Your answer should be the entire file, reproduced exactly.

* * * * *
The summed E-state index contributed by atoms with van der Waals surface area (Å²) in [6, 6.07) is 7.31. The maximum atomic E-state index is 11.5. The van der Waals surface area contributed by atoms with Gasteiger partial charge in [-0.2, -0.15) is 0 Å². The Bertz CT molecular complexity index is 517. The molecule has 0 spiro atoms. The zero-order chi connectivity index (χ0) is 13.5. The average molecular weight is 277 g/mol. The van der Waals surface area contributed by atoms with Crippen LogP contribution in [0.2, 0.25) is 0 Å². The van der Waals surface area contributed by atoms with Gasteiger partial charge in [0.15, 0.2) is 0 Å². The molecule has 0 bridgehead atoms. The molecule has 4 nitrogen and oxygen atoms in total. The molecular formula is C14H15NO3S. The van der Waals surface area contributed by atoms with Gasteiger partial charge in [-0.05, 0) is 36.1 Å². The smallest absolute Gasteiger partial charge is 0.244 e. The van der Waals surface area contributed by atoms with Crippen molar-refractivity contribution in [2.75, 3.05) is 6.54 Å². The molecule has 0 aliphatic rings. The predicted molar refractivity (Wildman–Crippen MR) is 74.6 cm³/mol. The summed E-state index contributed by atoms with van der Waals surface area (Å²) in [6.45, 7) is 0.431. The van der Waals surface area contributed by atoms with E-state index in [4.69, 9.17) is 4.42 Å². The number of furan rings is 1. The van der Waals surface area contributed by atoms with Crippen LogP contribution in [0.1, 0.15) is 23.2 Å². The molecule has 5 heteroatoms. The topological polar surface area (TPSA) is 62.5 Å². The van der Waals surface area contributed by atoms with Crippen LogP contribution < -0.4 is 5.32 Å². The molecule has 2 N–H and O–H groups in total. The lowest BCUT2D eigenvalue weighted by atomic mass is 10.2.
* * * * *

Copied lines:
The summed E-state index contributed by atoms with van der Waals surface area (Å²) in [6, 6.07) is 7.31. The maximum atomic E-state index is 11.5. The van der Waals surface area contributed by atoms with Gasteiger partial charge in [-0.2, -0.15) is 0 Å². The Bertz CT molecular complexity index is 517. The molecule has 0 spiro atoms. The zero-order chi connectivity index (χ0) is 13.5. The average molecular weight is 277 g/mol. The van der Waals surface area contributed by atoms with Crippen LogP contribution in [0.2, 0.25) is 0 Å². The van der Waals surface area contributed by atoms with Gasteiger partial charge in [0.15, 0.2) is 0 Å². The molecule has 0 bridgehead atoms. The molecule has 4 nitrogen and oxygen atoms in total. The molecular formula is C14H15NO3S. The van der Waals surface area contributed by atoms with Gasteiger partial charge in [-0.05, 0) is 36.1 Å². The smallest absolute Gasteiger partial charge is 0.244 e. The van der Waals surface area contributed by atoms with Crippen molar-refractivity contribution in [2.75, 3.05) is 6.54 Å². The molecule has 0 aliphatic rings. The predicted molar refractivity (Wildman–Crippen MR) is 74.6 cm³/mol. The summed E-state index contributed by atoms with van der Waals surface area (Å²) in [6.45, 7) is 0.431. The van der Waals surface area contributed by atoms with E-state index in [4.69, 9.17) is 4.42 Å². The number of furan rings is 1. The van der Waals surface area contributed by atoms with Crippen LogP contribution in [0.1, 0.15) is 23.2 Å². The molecule has 5 heteroatoms. The topological polar surface area (TPSA) is 62.5 Å². The van der Waals surface area contributed by atoms with Crippen LogP contribution < -0.4 is 5.32 Å². The molecule has 2 N–H and O–H groups in total. The lowest BCUT2D eigenvalue weighted by atomic mass is 10.2.